After a rash of complaints of heavy-handed treatment of pilots and flight training providers, the San Antonio FAA Flight Standards District Office (FSDO) is under investigation by the FAA for its actions, according to a letter from the FAA’s Director of Audit and Evaluation H. Clayton Foushee.
The San Antonio FSDO has long had a mixed reputation for its treatment of pilots. According to the airport manager at West Houston, Woody Lesikar, the current San Antonio FSDO safety manager, Christian Morales, recently went into a business at West Houston and proceeded to accuse them of violations of FAA regulations while threatening to shut them down. The problem was, he hadn’t gone into the busines he intended to and accidentally leveled these accusations against an airport business not involved in the matter, according to Lesikar.
Lesikar wrote in an airport newsletter: “This is how the FAA [San Antonio FAA FSDO] treats its customers…You have a new applicant for an FAA approval trying to do what’s right, and then you have this troll (Morales) trying to put them out of business before they even get started. This is not the way it should be done.”
In full disclosure, I have been a victim of the FSDO’s culture of questionable enforcement. Former San Antonio FSDO safety manager Frank Fortmann initiated an investigation of my flying after an incident several years ago. The engine in the plane I was flying on a long cross-country (a flight path that would eventually take me over sparsely populated, rugged and high terrain), began to run a little rough, prompting me to cancel my flight plan and return to my departure airport. I swapped planes and made an uneventful trip to ABQ.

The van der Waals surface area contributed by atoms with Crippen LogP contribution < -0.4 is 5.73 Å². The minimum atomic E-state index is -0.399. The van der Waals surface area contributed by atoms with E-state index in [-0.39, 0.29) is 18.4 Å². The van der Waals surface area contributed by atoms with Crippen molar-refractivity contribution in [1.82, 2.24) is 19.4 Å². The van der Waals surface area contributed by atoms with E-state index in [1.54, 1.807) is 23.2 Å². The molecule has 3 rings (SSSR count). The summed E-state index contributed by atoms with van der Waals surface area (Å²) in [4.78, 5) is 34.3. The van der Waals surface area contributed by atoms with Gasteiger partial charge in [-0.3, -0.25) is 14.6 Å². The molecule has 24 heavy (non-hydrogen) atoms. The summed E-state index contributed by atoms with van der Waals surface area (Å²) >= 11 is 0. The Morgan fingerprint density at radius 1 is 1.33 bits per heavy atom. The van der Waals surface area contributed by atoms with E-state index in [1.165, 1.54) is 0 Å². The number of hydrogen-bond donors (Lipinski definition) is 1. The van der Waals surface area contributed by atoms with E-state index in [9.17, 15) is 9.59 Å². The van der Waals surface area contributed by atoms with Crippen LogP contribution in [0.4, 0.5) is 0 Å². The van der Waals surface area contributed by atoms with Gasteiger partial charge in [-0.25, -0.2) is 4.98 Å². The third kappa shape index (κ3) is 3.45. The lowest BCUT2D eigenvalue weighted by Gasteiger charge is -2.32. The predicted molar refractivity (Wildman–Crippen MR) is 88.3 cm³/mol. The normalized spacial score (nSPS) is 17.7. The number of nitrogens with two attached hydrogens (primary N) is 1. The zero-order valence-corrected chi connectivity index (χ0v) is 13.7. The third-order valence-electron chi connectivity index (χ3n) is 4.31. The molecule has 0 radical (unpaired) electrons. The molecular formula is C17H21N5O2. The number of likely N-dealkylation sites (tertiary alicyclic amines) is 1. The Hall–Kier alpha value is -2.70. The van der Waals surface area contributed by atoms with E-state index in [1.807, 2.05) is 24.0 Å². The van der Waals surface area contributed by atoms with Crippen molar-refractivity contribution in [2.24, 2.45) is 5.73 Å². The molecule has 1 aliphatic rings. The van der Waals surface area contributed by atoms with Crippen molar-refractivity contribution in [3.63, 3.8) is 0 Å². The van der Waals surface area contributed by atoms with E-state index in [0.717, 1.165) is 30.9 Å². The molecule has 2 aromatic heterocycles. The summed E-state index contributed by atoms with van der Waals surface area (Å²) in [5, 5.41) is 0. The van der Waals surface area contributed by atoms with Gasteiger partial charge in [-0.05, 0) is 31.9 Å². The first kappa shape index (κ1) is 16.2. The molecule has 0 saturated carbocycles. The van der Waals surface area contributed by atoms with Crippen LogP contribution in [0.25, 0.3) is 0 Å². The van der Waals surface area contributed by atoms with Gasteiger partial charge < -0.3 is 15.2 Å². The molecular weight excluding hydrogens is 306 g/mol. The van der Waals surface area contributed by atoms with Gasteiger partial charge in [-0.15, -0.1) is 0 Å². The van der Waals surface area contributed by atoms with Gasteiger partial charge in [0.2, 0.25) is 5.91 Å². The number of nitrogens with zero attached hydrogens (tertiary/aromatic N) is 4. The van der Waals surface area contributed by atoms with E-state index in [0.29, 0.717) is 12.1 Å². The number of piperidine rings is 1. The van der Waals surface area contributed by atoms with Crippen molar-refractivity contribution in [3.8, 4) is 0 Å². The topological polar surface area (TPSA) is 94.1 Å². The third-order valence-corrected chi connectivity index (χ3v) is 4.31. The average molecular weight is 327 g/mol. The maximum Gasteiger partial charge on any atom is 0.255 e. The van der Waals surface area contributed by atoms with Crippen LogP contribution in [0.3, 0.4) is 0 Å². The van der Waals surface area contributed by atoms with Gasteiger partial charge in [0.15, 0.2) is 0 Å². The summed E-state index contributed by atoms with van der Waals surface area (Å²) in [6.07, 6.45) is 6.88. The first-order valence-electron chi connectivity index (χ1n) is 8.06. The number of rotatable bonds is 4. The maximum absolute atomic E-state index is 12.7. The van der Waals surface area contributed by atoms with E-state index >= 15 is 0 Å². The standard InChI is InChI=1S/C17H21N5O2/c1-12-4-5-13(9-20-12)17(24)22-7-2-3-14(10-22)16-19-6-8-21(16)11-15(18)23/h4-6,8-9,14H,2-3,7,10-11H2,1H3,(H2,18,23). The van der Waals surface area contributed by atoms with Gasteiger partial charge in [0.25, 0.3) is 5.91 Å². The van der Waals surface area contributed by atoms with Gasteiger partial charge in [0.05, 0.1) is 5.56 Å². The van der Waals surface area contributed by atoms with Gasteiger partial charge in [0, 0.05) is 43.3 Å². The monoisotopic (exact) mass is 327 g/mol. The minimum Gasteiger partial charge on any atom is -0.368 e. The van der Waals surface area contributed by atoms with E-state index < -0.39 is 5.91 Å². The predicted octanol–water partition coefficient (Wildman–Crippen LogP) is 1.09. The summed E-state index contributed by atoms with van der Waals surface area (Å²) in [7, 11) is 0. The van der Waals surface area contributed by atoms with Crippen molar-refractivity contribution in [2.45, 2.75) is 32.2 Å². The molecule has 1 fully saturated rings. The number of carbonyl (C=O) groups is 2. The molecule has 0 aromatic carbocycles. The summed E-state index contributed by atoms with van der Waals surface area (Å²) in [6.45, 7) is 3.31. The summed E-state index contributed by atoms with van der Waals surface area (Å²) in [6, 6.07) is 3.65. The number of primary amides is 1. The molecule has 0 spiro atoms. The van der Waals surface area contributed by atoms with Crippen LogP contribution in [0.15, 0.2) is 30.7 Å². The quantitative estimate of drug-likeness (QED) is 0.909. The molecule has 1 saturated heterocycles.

But Fortmann, who had caught wind of the incident, called me on my personal cell phone in Albuquerque, while I was on an assignment, and acted in exactly the heavy-handed way others have claimed is the prevailing culture at the FSDO. On the call, he spoke to me loudly and in a bullying, threatening and disrespectful manner.
The alleged case—I’d argue there was nothing resembling an infraction—revolved around Fortmann’s argument that I should have landed as soon as possible after hearing the engine roughness instead of returning to my departure base. Which was nonsense. I wrote an editorial about the experience at my former workplace, Flying Magazine, and shortly thereafter Fortmann decided to drop the investigation, which from the start seemed to me an excuse to harass a pilot for executing her prerogative as pilot in command and take a conservative approach by returning to base—whereas many pilots would simply have continued to their destination. The interaction wasn’t based on any genuine concern but, rather, was an excuse for the FSDO to give a local pilot some grief over what at worst was nothing and at what at best was a case of good aeronautical decision making.